"We're not certain we'll be successful in this effort," Sen. John Cornyn said at a news conference to announce that the measure, known as the Federal Marriage Amendment, would be debated on the Senate floor the week of July 12. Cornyn and the measure's chief sponsor, Sen. Wayne Allard, denied that they were stirring up a divisive political issue two weeks before Democrats gather in Massachusetts, the first state to recognize same-sex marriages. "This was an issue that was thrust upon us by the Massachusetts supreme court," Cornyn said. "We didn't pick the battle; we didn't pick the timing."

Allard said there were at least 11 pending court cases on the issue around the country. "We must not stand still when the courts are being used to challenge and distort civilization's oldest, most venerable social institution," he said.

Steven Fisher, spokesman for the gay rights group Human Rights Campaign, said the July vote is "an attempt to inject politics into a debate that affects real Americans' lives." Congress, he said, "should focus on the real priorities of the American people: jobs, the economy, and the war in Iraq."

Local Gay Activists, Church Speak Out Against State Law
Yolanda  Reyes

Jun 18, 2004 -- Equality Loudoun and Unitarian Universalists of Sterling Church have partnered for an evening of poetry in order to provide concerned gays and lesbians in Loudoun County a forum to speak out against what they believe is an unjust law.

The two groups have invited gays, lesbians, bisexuals, the transgendered community and their friends to share their thoughts about life and love during the “Virginia Is For Lovers” poetry slam June 29 in order to fight against HB 751, better known as the Marriage Affirmation Act. The act was passed by the Virginia General Assembly earlier this year and will take effect July 1.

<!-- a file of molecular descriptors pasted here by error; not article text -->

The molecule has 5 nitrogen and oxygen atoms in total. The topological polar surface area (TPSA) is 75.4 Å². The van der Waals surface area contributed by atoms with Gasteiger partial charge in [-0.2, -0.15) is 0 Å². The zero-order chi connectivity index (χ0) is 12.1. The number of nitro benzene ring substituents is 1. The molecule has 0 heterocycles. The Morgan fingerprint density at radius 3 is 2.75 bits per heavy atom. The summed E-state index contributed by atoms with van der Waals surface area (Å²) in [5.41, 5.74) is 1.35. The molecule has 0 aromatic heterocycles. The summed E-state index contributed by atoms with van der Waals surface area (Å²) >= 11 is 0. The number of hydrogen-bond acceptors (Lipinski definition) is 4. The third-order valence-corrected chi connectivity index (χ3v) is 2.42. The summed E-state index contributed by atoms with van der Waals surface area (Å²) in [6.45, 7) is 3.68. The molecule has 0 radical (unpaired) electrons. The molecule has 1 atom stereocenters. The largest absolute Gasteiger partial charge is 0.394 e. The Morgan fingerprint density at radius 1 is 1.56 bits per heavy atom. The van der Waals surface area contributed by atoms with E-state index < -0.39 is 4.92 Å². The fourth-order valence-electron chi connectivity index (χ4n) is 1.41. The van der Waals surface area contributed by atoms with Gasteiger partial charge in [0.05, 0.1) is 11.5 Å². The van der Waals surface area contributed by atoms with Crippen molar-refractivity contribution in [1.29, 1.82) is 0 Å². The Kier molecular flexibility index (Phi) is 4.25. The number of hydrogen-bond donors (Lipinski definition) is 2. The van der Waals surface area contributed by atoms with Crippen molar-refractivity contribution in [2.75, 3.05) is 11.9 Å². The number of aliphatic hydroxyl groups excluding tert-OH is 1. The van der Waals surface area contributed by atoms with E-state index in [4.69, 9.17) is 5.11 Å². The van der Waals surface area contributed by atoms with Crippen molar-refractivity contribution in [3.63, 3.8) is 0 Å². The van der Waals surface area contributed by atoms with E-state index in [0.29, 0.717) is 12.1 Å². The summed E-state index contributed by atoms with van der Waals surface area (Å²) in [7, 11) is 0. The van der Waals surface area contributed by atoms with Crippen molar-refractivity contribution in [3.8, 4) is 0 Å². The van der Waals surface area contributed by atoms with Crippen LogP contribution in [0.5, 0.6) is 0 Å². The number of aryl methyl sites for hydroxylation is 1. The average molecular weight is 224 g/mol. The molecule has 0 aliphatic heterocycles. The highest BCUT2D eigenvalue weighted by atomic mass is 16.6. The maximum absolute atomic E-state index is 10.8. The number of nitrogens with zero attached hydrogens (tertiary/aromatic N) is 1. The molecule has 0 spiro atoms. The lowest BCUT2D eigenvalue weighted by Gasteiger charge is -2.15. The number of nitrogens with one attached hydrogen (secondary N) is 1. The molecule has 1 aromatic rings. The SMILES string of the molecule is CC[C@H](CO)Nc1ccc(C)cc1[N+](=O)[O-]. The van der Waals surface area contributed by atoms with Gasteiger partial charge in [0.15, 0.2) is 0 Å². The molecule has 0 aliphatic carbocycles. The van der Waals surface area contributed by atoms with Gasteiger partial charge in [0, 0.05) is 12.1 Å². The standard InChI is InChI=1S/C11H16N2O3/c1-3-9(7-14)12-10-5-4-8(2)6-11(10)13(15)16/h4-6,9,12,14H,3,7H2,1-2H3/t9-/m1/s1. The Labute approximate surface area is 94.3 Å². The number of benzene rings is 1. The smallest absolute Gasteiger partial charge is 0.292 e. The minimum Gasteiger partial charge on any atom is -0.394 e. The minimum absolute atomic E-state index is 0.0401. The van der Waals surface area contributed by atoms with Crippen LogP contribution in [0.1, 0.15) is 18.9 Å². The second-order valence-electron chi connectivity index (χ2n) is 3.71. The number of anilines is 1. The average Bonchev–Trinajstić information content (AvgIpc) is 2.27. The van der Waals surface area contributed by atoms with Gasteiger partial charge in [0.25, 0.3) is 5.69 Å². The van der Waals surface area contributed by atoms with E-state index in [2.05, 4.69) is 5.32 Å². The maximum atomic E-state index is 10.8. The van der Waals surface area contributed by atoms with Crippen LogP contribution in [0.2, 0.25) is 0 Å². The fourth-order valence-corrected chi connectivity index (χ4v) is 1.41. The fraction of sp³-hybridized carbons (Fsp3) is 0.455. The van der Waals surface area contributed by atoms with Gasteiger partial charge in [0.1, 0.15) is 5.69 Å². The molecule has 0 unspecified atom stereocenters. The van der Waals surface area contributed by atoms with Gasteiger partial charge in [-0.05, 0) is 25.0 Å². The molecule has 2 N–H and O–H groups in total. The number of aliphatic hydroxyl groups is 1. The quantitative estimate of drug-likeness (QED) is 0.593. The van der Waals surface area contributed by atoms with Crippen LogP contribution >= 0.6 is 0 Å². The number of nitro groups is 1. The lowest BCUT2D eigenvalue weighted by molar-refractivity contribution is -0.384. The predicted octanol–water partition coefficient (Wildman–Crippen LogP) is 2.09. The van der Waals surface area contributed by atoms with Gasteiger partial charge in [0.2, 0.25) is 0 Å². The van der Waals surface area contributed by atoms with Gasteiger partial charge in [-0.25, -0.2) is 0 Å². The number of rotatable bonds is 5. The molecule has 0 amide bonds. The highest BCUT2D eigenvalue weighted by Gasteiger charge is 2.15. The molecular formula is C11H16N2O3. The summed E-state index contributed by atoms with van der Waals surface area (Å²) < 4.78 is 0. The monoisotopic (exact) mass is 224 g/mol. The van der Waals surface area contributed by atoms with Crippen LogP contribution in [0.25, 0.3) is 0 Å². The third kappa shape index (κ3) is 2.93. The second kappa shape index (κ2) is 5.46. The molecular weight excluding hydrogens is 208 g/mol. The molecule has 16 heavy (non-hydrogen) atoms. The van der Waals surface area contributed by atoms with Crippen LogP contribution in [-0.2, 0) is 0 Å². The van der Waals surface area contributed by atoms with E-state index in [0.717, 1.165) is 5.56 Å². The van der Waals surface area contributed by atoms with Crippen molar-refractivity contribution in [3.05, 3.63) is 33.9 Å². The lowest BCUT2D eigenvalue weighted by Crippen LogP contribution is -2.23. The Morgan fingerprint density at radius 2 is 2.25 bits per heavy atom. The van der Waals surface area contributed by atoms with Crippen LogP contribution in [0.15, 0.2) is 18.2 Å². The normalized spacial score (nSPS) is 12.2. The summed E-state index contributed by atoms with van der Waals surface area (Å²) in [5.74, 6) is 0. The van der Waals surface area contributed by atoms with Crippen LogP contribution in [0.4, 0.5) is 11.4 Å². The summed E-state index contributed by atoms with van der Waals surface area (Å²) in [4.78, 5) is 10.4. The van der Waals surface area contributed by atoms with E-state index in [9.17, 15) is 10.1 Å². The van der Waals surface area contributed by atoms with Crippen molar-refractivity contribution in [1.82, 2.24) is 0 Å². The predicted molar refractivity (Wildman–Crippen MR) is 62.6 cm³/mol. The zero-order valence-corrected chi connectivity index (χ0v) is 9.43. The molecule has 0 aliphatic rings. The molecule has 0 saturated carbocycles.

As enacted, the new state code, section 20-45.3, reads:

“A civil union, partnership contract or other arrangement between persons of the same sex purporting to bestow the privileges or obligations of marriage is prohibited. Any such civil union, partnership contract or other arrangement entered into by persons of the same sex in another state or jurisdiction shall be void in all respects in Virginia and any contractual rights created thereby shall be void and unenforceable.”


School Board May Add 'Promoting Heterosexual Families' To Educational Goals
Others Say Gay Marriage Has Nothing To Do With Student Achievement

COLORADO SPRINGS, Colo. -- The debate over gay marriage has reached the Colorado Springs school board, which will discuss whether one of its goals should be promoting "stable, heterosexual, two-parent families."

Board member Willie Breazell got the resolution on Wednesday's agenda despite the skepticism of at least one other board member.

"How does this relate to our goal of student achievement?" board member Karen Teja asked.

"I think it's part of the problem we have in this district," Breazell replied.